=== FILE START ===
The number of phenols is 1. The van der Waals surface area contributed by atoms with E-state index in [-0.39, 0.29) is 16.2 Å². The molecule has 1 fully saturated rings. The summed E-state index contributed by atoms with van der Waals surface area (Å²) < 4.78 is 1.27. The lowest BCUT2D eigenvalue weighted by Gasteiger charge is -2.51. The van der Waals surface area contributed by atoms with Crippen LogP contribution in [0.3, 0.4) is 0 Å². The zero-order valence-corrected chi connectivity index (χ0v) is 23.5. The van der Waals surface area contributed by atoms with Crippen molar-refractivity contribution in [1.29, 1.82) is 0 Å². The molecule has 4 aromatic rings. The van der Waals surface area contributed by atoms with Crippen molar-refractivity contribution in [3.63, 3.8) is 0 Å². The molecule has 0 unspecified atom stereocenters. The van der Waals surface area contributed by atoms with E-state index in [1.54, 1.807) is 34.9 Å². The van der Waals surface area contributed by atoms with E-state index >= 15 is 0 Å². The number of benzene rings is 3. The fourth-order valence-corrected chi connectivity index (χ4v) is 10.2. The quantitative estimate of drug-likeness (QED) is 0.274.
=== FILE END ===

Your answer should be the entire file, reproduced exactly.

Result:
The number of phenols is 1. The van der Waals surface area contributed by atoms with E-state index in [-0.39, 0.29) is 16.2 Å². The molecule has 1 fully saturated rings. The summed E-state index contributed by atoms with van der Waals surface area (Å²) < 4.78 is 1.27. The lowest BCUT2D eigenvalue weighted by Gasteiger charge is -2.51. The van der Waals surface area contributed by atoms with Crippen LogP contribution in [0.3, 0.4) is 0 Å². The zero-order valence-corrected chi connectivity index (χ0v) is 23.5. The van der Waals surface area contributed by atoms with Crippen molar-refractivity contribution in [1.29, 1.82) is 0 Å². The molecule has 4 aromatic rings. The van der Waals surface area contributed by atoms with Crippen molar-refractivity contribution in [3.63, 3.8) is 0 Å². The molecule has 0 unspecified atom stereocenters. The van der Waals surface area contributed by atoms with E-state index in [1.54, 1.807) is 34.9 Å². The van der Waals surface area contributed by atoms with E-state index >= 15 is 0 Å². The number of benzene rings is 3. The fourth-order valence-corrected chi connectivity index (χ4v) is 10.2. The quantitative estimate of drug-likeness (QED) is 0.274.